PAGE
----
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Posts Tagged ‘Oregon power of attorney’

Three No-Power-of-Attorney Horror Stories

When you visit the office of Gruber & Associates, P.C. for your estate planning appointment, we frequently suggest other documents in addition to your will or trust. One of these includes a durable power of attorney. This document appoints an agent to handle your financial or business affairs if you are incapacitated or unavailable. It becomes invalid when you die.

This is a fairly simple document that does not add much to your estate planning expenses. When you need it, it is often a dire situation which makes this an essential part of long-term care and planning. If you do not have a power of attorney when you need one, it can make things difficult for you and your family members. Here are three possible horror scenarios if you do not have a valid power of attorney.

Unmanaged Insurance Claims

A power of attorney may go into effect immediately or if you become incapacitated. Since incapacitation often leads to filing a disability insurance claim, you may need an agent to handle that process for you.

However, an insurance company is not going to let just anyone file the forms, grant permission to access your medical records or make decisions during claim processing. Your spouse is not automatically granted this privilege since the law sees married people as unique individuals, not one unit. The only way for your spouse, sibling, business associate or good friend to help you through this process is with a power of attorney. When you appoint any of these people as an agent, they only need to provide the claims adjuster with the power of attorney and that grants them the authority to manage your claim.

Otherwise, appointing an agent to act on your behalf becomes expensive and complex. You will secure disability benefits quicker if you prepare just in case of incapacitation.

Limited Access to Assets

If you do not have a joint checking account with your spouse or you have business assets that are only in your name, your family will not have access to these income sources if you are incapacitated in a hospital bed. The only way your separate assets can be used for your benefit is if you execute a power of attorney.

This can be especially necessary if your incapacitation is for the long-term or you face an uncertain prognosis. The power of attorney may grant permission to a business partner to transfer income to your family or allow your spouse to access a business account.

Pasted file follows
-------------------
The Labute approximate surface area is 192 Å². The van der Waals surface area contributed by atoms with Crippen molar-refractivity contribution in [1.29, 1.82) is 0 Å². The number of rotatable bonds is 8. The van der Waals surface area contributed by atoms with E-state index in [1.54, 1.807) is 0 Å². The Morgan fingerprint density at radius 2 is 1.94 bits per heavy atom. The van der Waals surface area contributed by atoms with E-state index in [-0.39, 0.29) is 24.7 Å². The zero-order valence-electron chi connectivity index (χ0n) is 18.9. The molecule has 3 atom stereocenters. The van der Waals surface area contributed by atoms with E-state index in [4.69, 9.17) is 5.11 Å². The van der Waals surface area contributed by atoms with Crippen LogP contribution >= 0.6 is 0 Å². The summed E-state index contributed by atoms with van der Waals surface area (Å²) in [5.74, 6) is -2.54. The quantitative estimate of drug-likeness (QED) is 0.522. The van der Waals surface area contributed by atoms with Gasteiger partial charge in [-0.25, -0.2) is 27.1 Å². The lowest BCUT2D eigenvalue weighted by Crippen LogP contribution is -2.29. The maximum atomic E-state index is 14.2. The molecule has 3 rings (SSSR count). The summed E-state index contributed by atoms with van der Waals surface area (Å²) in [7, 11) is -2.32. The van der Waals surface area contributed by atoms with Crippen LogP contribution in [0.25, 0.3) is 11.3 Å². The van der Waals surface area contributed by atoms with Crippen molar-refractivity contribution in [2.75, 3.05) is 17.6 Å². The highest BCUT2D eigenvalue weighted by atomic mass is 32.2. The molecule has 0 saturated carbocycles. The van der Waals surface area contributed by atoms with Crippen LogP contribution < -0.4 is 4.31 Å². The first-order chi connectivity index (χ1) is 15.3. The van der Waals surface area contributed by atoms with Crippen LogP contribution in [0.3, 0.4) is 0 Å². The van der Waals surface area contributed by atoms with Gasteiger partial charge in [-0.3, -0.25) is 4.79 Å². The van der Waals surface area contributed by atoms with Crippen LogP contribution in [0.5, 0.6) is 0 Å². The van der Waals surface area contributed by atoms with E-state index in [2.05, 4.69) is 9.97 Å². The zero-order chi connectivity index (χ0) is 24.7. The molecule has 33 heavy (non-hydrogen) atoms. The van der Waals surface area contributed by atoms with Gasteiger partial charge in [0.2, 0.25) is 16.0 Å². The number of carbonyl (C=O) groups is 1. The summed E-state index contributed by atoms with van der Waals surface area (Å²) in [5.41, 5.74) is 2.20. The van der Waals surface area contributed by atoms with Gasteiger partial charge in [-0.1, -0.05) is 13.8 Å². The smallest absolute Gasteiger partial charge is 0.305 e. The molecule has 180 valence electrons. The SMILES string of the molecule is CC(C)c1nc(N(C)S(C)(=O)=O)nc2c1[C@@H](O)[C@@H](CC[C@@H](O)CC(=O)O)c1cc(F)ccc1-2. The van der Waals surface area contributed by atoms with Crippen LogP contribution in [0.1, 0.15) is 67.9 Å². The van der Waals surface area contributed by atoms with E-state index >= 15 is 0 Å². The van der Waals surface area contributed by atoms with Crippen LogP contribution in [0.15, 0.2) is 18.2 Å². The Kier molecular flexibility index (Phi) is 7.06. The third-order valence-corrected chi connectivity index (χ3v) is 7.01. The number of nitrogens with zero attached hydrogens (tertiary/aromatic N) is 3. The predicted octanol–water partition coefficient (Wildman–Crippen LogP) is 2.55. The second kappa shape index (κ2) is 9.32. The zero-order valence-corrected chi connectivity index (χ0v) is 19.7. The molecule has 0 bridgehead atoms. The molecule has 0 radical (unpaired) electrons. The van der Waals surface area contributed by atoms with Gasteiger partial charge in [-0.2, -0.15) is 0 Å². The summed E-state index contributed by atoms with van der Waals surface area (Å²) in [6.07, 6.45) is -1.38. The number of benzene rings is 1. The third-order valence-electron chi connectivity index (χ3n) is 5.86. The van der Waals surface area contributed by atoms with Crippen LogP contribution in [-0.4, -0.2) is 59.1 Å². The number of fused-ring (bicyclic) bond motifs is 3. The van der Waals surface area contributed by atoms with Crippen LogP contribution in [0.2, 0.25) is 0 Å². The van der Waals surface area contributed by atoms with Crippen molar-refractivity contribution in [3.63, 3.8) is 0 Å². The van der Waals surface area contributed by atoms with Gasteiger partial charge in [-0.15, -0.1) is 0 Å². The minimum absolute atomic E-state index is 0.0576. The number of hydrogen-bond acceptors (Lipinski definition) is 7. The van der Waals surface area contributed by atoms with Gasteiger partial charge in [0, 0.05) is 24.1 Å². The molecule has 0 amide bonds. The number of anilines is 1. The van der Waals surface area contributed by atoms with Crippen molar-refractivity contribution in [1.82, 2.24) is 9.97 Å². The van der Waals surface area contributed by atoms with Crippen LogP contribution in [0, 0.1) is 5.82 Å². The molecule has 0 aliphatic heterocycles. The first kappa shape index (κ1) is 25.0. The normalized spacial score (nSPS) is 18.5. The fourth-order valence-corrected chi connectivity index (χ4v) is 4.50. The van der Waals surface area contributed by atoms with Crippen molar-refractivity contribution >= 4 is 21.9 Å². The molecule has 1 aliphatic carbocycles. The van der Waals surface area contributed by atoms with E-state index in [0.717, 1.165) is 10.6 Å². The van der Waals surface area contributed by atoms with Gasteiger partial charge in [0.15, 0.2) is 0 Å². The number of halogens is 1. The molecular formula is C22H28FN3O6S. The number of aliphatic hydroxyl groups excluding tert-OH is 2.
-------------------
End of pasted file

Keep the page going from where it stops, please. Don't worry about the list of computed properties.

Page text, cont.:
This not only provides income but assures other functions are carried out too–like paying bills, filling out automatic deposit forms, and managing investments. If you are single, it is unlikely you have a joint owner on your accounts. Unless you want to return from incapacitation with a defaulted mortgage and past-due bills, you want to appoint someone to manage these affairs in case you are unable to do so yourself.

Poor Asset Management

Sometimes, it is a matter of finding the best person for the job. Powers of attorney also apply if you are leaving the country for a while and need someone to manage your property in the United States. Sometimes, that can end with a bad surprise when you return home.

For example, you may allow a spendthrift relative to stay in your home while you decide to live in Italy for the next five years. It may be difficult to trust this relative to pay the mortgage on time or keep utility bills current.

However, with a power of attorney, you can appoint a responsible manager for your home and its expenses. This individual can pay the mortgage and utilities from your account, and demand reimbursement each month from your temporary resident. If they fail to pay, your agent can start eviction procedures on your behalf by hiring an attorney and making decisions throughout the case. Your interests are protected better if you go this route rather than rely on someone who may not follow through.

There are also instances where clients trust their oldest child more than their spouse to make investment and financial decisions. Single people who live estranged from their families may desire that their live-in partner or best friend handle assets in case of absence or incapacitation. Just because an individual is a joint owner or physically present does not necessarily mean your best interests motivate them. You take better control of your situation with a power of attorney.

So when we recommend a power of attorney at your estate planning appointment, do not scoff. Perhaps the circumstances requiring one will never arise. But if they do, you want to make everything as easy as possible for you and your family. Plan for contingencies and make an appointment with Gruber & Associates today to create a solid estate plan.